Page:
Although she only made two films, Margot Benacerraf is considered one of the most important figures in Latin American cinema. She started her career as a writer, winning an award from Columbia University to study playwrighting in New York. Acting in a student film there introduced her to cinema, and she went on to become one of the first Latin Americans to study at the Institut Des Hautes Etudes Cinématographiques in Paris. Her two documentaries, the short Reveron (1952), about Venezuelan painter Armando Reveron, and Araya (1959), a look at the work of salt miners in Venezuela’s Arayan peninsula, spurred the first international interest in that country’s film industry. Hailed for its innovative application of magic realism to the documentary form, the latter shared the Cannes Film Festival’s FIPRESCI Award with Alain Resnais’ Hiroshima mon amour (1959).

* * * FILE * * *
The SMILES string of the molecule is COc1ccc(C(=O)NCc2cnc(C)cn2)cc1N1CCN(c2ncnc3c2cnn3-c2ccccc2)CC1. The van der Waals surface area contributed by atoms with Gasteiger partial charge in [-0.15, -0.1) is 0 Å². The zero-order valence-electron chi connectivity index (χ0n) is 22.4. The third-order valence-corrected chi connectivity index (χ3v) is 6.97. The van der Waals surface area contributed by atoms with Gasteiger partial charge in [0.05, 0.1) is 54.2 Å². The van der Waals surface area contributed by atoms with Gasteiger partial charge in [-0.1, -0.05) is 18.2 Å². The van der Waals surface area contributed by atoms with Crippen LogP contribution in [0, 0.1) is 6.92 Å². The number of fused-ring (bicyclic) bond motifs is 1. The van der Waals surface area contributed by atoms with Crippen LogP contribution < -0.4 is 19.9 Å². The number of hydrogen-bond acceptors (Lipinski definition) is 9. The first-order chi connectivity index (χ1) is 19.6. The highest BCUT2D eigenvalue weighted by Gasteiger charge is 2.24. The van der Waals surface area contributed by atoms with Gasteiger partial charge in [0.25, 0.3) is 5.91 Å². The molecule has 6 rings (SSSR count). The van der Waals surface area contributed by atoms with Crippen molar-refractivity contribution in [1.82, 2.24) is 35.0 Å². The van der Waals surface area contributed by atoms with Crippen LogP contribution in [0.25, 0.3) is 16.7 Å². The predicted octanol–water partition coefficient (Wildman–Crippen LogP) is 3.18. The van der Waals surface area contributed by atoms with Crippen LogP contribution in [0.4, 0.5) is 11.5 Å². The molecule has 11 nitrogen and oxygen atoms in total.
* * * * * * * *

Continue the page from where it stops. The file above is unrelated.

Although Araya marked the end of her filmmaking career, Benacerraf spent the rest of her life mentoring younger filmmakers and preserving Venezuelan cinema, first as founder and director of the National Film Library and then as co-founder, with Gabriel Garcia Marquez, of Fundavisual Latina. She is the subject of the 2018 documentary Madame Cinema.